Learning to solve problems is central to artificial and living intelligent systems. Although physical and chemical systems mimicking neural connectivity have been shown to solve complex problems, no living system with a synthetic genetic construction has ever been reported to learn complex algorithms such as playing board games — a classic benchmark for artificial intelligence. Engineering a synthetic genetic system in living cells able to learn and play even the simplest board games, such as tic-tac-toe, has remained elusive because it requires not only a set of gene circuits implementing the needed decision algorithms but also an adaptive memory system that can predictably adjust their strength through learning. We will report that engineered Escherichia coli encoding a library of new genetic switches — we call memregulons — that act as both memory systems and logic gates, can learn to produce predictable gene regulation. As the memregulon devices allow the design of gene circuits with predictable behaviour, we use them to implement in living cells a computational algorithm allowing the bacteria to master playing tic-tac-toe by using reinforcement learning. Learning is achieved by persistently modifying the relative expression of memregulons by applying external chemicals after each training game is won or lost, leading to new decisions. Bacteria learn by playing against other players or other bacteria in an unsupervised manner and the same library allows them to learn other types of games or algorithms.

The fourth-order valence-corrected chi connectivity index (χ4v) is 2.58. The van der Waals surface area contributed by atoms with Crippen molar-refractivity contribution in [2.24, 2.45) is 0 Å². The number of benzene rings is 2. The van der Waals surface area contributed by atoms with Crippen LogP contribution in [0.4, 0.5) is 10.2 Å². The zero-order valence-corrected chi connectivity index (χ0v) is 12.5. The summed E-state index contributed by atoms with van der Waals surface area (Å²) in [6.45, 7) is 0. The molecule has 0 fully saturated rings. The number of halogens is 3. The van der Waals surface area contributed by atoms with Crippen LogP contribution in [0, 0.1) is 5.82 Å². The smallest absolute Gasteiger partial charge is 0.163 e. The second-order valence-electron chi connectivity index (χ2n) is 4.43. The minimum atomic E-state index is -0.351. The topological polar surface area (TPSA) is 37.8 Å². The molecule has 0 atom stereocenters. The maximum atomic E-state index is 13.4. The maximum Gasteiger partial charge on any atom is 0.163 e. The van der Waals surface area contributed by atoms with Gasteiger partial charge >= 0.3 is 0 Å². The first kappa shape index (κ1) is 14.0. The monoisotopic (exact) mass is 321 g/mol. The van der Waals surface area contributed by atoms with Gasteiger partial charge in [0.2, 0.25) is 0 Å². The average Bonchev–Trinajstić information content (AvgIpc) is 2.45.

Dr. Alfonso Jaramillo is Professor of Synthetic Biology. After a PhD in Particle Physics (1999), AJ he worked on the computational design of proteins, using molecular modeling techniques. Afterwards, after moving as Assistant Professor to Ecole Polytechnique, he developed computational design methods for metabolic networks, transcriptional networks, and particularly RNA networks. In 2009, after moving to CNRS-Genopole as senior researcher, he started his experimental microbiology lab where he could validate experimentally his computational methodologies. He then developed and used automated microscopy and microfluidics chips for single-cell validations. In 2013, he moved to the University of Warwick as Full Professor, where he is developing new cell-culture bioreactors for directed evolution, which he applies to engineer the first synthetic bacteriophage. He also is developing a novel gene regulation relying on RNA. He has coordinated several Synthetic Biology international consortia and he is co-Editor-in-Chief of BioDesign Research and member of the editorial boards of ACS Synthetic Biology, J. of Biol. Engineering and Life.
For details of his research and recent publication, please visit HERE
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